Although it isn't 100% complete, EPA has released an early version of Toxics Release Inventory (TRI) data for calendar year 2008. This resource can provide some good initial clues for important stories that in years past had to be deferred at least two more months, and sometimes far longer, relative to when the releases into the environment occurred.
TRI is a foundational source of site-specific data about toxic substances that are released from industrial facilities into air, water, and land — and thus the beginning of many stories about the impact of toxics on people and the environment.
This is the first year that EPA has released the data before it has fully completed its own analysis. The agency says the just-released data is about 85% complete. Public updates, including late and corrected data, are expected in September and October. EPA says it will release its final data and report in December 2009. It remains to be seen whether the agency will provide a more in-depth analysis of the data, as it used to do quite a few years ago — or whether it will stick with the minimal trend and summary overview provided in recent years.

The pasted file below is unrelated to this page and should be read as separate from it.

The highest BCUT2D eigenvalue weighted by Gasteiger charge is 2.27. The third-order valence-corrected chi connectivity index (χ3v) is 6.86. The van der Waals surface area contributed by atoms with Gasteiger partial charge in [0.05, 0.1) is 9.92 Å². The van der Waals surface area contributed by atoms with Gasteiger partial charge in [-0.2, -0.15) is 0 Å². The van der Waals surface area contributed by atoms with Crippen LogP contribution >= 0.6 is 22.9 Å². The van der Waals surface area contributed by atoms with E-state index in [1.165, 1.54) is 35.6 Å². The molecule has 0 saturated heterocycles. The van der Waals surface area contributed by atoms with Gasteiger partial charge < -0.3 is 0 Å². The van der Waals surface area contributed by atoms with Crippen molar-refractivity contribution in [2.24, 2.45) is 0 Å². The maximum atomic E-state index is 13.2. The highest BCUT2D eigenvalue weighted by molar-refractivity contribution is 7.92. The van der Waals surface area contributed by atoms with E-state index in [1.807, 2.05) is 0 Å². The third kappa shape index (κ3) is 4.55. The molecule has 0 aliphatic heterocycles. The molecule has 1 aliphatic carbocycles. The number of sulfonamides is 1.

For more perspective on North American toxics, see Bob Weinhold's article in the September 2009 Environmental Health Perspectives. He notes that some public health officials don't even use TRI data, because of its many limitations and inaccuracies. He also documents that the number of facilities that must report toxic releases and transfers in Canada, Mexico, and the US is only 4% of the total industrial facilities in these countries; that only 3% of the chemicals in most widespread use in Canada and the US must be reported to an inventory in any of the three countries; and that less than 0.5% of all toxics that must be reported in one country or another around the world are included in any of the inventories in these three countries.
- "Toxics Report Improves, but Data Still Limited," Environmental Health Perspectives, September 2009, by Bob Weinhold.